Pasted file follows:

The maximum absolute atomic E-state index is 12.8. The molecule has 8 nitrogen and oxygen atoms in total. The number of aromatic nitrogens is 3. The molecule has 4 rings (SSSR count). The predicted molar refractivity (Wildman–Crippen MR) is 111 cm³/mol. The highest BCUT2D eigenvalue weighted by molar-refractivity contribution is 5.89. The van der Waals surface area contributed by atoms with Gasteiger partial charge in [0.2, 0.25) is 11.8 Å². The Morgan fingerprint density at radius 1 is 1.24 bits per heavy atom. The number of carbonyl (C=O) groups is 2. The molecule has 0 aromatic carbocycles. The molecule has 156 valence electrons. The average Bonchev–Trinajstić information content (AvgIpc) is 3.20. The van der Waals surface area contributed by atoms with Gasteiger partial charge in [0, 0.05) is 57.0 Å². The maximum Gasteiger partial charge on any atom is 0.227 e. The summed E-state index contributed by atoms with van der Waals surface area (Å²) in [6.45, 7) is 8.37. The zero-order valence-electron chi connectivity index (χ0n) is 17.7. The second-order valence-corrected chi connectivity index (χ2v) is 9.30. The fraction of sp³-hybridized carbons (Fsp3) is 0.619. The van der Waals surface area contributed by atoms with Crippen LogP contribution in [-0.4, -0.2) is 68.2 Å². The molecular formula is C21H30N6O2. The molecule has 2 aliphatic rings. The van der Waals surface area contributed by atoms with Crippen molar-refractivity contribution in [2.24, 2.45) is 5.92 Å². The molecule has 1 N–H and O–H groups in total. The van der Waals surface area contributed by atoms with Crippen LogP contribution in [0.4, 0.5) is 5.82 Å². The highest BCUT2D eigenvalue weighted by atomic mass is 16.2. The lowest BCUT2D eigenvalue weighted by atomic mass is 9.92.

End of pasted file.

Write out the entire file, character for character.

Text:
The maximum absolute atomic E-state index is 12.8. The molecule has 8 nitrogen and oxygen atoms in total. The number of aromatic nitrogens is 3. The molecule has 4 rings (SSSR count). The predicted molar refractivity (Wildman–Crippen MR) is 111 cm³/mol. The highest BCUT2D eigenvalue weighted by molar-refractivity contribution is 5.89. The van der Waals surface area contributed by atoms with Gasteiger partial charge in [0.2, 0.25) is 11.8 Å². The Morgan fingerprint density at radius 1 is 1.24 bits per heavy atom. The number of carbonyl (C=O) groups is 2. The molecule has 0 aromatic carbocycles. The molecule has 156 valence electrons. The average Bonchev–Trinajstić information content (AvgIpc) is 3.20. The van der Waals surface area contributed by atoms with Gasteiger partial charge in [0, 0.05) is 57.0 Å². The maximum Gasteiger partial charge on any atom is 0.227 e. The summed E-state index contributed by atoms with van der Waals surface area (Å²) in [6.45, 7) is 8.37. The zero-order valence-electron chi connectivity index (χ0n) is 17.7. The second-order valence-corrected chi connectivity index (χ2v) is 9.30. The fraction of sp³-hybridized carbons (Fsp3) is 0.619. The van der Waals surface area contributed by atoms with Crippen LogP contribution in [-0.4, -0.2) is 68.2 Å². The molecular formula is C21H30N6O2. The molecule has 2 aliphatic rings. The van der Waals surface area contributed by atoms with Crippen molar-refractivity contribution in [2.24, 2.45) is 5.92 Å². The molecule has 1 N–H and O–H groups in total. The van der Waals surface area contributed by atoms with Crippen LogP contribution in [0.4, 0.5) is 5.82 Å². The highest BCUT2D eigenvalue weighted by atomic mass is 16.2. The lowest BCUT2D eigenvalue weighted by atomic mass is 9.92.